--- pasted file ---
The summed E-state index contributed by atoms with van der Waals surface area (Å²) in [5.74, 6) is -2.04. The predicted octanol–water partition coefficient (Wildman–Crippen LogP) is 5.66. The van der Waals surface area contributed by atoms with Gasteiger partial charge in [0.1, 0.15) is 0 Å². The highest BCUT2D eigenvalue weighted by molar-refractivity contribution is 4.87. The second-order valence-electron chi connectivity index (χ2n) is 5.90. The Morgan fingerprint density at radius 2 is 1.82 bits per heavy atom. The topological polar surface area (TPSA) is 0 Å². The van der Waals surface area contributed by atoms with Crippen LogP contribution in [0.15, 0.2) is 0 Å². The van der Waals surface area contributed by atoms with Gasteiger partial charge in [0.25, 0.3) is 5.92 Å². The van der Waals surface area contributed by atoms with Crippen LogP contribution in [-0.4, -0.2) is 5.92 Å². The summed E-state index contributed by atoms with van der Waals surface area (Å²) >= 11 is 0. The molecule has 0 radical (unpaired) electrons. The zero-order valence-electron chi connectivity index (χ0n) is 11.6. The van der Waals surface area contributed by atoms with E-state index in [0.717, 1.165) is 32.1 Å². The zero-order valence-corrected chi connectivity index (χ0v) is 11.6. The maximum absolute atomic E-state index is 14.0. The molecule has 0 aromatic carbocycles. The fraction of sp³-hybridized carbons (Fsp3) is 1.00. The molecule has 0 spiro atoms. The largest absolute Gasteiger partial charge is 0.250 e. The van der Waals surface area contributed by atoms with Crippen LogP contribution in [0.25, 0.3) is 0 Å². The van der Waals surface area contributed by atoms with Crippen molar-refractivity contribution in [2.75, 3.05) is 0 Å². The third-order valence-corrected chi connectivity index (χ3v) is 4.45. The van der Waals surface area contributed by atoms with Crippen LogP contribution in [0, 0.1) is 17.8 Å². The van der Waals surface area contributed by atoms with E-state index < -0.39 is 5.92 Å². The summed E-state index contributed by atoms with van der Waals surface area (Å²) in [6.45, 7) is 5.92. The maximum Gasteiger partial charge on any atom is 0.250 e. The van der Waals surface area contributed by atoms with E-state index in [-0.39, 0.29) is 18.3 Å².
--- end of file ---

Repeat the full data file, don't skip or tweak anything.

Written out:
The summed E-state index contributed by atoms with van der Waals surface area (Å²) in [5.74, 6) is -2.04. The predicted octanol–water partition coefficient (Wildman–Crippen LogP) is 5.66. The van der Waals surface area contributed by atoms with Gasteiger partial charge in [0.1, 0.15) is 0 Å². The highest BCUT2D eigenvalue weighted by molar-refractivity contribution is 4.87. The second-order valence-electron chi connectivity index (χ2n) is 5.90. The Morgan fingerprint density at radius 2 is 1.82 bits per heavy atom. The topological polar surface area (TPSA) is 0 Å². The van der Waals surface area contributed by atoms with Crippen LogP contribution in [0.15, 0.2) is 0 Å². The van der Waals surface area contributed by atoms with Gasteiger partial charge in [0.25, 0.3) is 5.92 Å². The van der Waals surface area contributed by atoms with Crippen LogP contribution in [-0.4, -0.2) is 5.92 Å². The summed E-state index contributed by atoms with van der Waals surface area (Å²) >= 11 is 0. The molecule has 0 radical (unpaired) electrons. The zero-order valence-electron chi connectivity index (χ0n) is 11.6. The van der Waals surface area contributed by atoms with E-state index in [0.717, 1.165) is 32.1 Å². The zero-order valence-corrected chi connectivity index (χ0v) is 11.6. The maximum absolute atomic E-state index is 14.0. The molecule has 0 aromatic carbocycles. The fraction of sp³-hybridized carbons (Fsp3) is 1.00. The molecule has 0 spiro atoms. The largest absolute Gasteiger partial charge is 0.250 e. The van der Waals surface area contributed by atoms with Crippen LogP contribution in [0.25, 0.3) is 0 Å². The van der Waals surface area contributed by atoms with Crippen molar-refractivity contribution in [2.75, 3.05) is 0 Å². The third-order valence-corrected chi connectivity index (χ3v) is 4.45. The van der Waals surface area contributed by atoms with Crippen LogP contribution in [0, 0.1) is 17.8 Å². The van der Waals surface area contributed by atoms with E-state index < -0.39 is 5.92 Å². The summed E-state index contributed by atoms with van der Waals surface area (Å²) in [6.45, 7) is 5.92. The maximum Gasteiger partial charge on any atom is 0.250 e. The van der Waals surface area contributed by atoms with E-state index in [-0.39, 0.29) is 18.3 Å².